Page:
Through with Chew Week

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Through with Chew Week is an annual effort to discourage the use of smokeless tobacco, particularly among youth. Throughout the week, public health organizations across the country educate people about the harmful effects of smokeless tobacco and encourage them to be “through with chew.”
 
Events like Through with Chew Week are important to counteract tobacco company marketing that targets youth. In an attempt to entice youth to try tobacco products, tobacco companies have developed hundreds of kid-friendly flavors for their products. In recent years, store shelves have been taken over by cherry, apple, citrus, chocolate and other candy-flavored tobacco products in colorful packaging that are designed to appeal to youth. 
 
Studies show that flavored tobacco products are especially attractive to our youth, which is concerning because the younger they are when they begin to use tobacco, the more likely they will become addicted to nicotine. The flavored products are considered ‘starter’ products, and are part of the tobacco companies’ strategy to replace those users that have either quit or died.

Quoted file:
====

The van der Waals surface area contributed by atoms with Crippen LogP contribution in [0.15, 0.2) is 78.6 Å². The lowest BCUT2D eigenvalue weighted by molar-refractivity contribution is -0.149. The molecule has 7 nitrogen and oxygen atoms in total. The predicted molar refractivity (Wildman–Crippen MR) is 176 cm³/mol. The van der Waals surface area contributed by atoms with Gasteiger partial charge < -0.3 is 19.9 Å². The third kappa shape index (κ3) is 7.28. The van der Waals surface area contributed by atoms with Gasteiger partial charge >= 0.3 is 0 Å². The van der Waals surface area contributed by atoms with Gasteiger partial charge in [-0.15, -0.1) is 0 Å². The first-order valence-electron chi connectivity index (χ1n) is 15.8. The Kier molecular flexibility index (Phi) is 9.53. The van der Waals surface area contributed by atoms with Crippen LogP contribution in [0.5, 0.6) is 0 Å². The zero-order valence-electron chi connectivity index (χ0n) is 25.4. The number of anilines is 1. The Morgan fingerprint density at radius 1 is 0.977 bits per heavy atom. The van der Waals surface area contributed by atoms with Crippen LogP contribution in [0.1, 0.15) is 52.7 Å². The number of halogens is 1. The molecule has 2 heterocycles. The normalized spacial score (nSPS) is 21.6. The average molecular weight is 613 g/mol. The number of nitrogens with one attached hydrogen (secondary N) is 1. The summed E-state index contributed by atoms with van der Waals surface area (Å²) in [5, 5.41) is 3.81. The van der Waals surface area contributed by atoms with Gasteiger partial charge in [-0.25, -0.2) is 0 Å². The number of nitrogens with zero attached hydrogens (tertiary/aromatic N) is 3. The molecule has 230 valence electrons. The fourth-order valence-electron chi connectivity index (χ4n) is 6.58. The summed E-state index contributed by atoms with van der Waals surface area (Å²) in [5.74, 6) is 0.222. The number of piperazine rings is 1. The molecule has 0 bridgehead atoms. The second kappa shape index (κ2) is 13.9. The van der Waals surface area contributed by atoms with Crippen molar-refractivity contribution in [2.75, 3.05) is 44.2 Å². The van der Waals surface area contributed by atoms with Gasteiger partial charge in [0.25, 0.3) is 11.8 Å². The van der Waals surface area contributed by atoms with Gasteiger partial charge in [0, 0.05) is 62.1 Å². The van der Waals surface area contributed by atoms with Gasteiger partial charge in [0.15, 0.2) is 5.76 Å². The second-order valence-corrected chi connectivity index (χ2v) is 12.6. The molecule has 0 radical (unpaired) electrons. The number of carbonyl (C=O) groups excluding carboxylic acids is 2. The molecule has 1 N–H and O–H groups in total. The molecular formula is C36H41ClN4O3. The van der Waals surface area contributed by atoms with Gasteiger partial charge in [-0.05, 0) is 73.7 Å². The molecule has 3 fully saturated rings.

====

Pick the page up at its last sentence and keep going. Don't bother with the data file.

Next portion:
Tobacco companies spend millions of dollars promoting smokeless products because, in addition to the kid-friendly flavors, these products can often be used where smoking is not allowed. They also market smokeless products as safer alternatives to cigarettes. However, the Centers for Disease Control and Prevention (CDC) has made it clear that smokeless tobacco is not a safe alternative to cigarettes.
 
There’s no such thing as a safe tobacco product. Smokeless tobacco products cause oral cancer, mouth sores, tooth decay, permanent discoloration of the teeth, and myriad other health problems. Despite the false claims made by tobacco companies, smokeless products are just as dangerous as, and more addictive than, cigarettes.
 
Fortunately, smokeless tobacco use among North Dakota high school students has decreased since 2013. The 2015 North Dakota Youth Risk Behavior Survey (YRBS) reports that 10.6 percent of high school students use chewing tobacco, snuff or dip. That’s down from 13.8 percent in 2013.
 
According to the 2014 50th Anniversary Surgeon General’s Report, one of the most effective ways to reduce youth tobacco use is to make tobacco less affordable by raising prices or increasing state and local taxes on tobacco products. Higher prices discourage youth from starting to use tobacco in the first place.
 
Another effective tactic is continued education about the health and economic consequences of tobacco use. We need to continue educating people about the negative effects of tobacco use, and encouraging and supporting tobacco users who want to quit. That’s why events like Through with Chew Week are so important.

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